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Transparent Skull Implant Devised for Laser Brain Treatments

Transparent ceramic material developed for skull implants

Sample of the transparent ceramic material developed for skull implants (University of California at Riverside)

Engineers at University of California at Riverside developed a transparent material for implants in the skull that could allow for lasers to treat brain disorders. A team from the lab of mechanical engineering professor Guillermo Aguilar published its findings online last month in the journal Nanomedicine: Nanotechnology, Biology and Medicine (paid subscription required).

The advance by Aguilar and colleagues is expected to make laser treatments of neurological conditions, such as traumatic brain injuries, or brain cancer more widely available. While laser treatments have shown promise for treating brain disorders, each treatment requires a separate craniectomy, an invasive and risky procedure that creates an opening in the skull to lasers to access the brain.

While other transparent skull implants have in existence or development, the Riverside team created their implant with yttria-stabilized zirconia or YSZ, a ceramic material already used in prosthetic devices such as hip implants as well as dental crowns. As a result, YSZ is a material  already proven to be well tolerated in the body.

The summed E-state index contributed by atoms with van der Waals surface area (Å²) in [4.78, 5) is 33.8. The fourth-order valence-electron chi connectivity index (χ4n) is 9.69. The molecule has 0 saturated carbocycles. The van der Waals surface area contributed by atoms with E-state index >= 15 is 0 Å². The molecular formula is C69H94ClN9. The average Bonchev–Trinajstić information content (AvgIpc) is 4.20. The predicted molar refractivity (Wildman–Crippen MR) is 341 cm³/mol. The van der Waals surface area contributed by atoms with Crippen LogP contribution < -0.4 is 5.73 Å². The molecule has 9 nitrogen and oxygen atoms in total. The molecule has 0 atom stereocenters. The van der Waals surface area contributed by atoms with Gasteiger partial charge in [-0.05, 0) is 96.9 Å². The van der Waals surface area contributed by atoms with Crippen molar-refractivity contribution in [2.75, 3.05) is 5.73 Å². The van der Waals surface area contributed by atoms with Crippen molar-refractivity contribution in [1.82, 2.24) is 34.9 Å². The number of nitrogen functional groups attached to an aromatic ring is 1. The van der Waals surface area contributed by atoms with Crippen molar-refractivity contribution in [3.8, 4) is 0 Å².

Aguilar’s team, however, developed a nanocrystalline and transparent form of YSZ. This form of YSZ, say the researchers is more durable than the brittle, glass-like materials tried so far as cranial implants, and thus safer for patients. It also makes possible for implant patients to avoid wearing protective headgear.

In a feasibility study reported in the journal article, Aguilar and colleagues implanted YSZ windows in mice skulls and tested the delivery of optical coherence tomography signals through those windows. Optical coherence tomography is an imaging technology analagous to ultrasound, but with light instead of audio waves to create the images. The researchers report the optical coherence tomography signals actually improved when transmitted through the YSZ window.

Co-author and Riverside neuroscientist Devin Blinder calls the development “a crucial first step towards an innovative new concept that would provide a clinically-viable means for optically accessing the brain, on-demand, over large areas, and on a chronically-recurring basis.”

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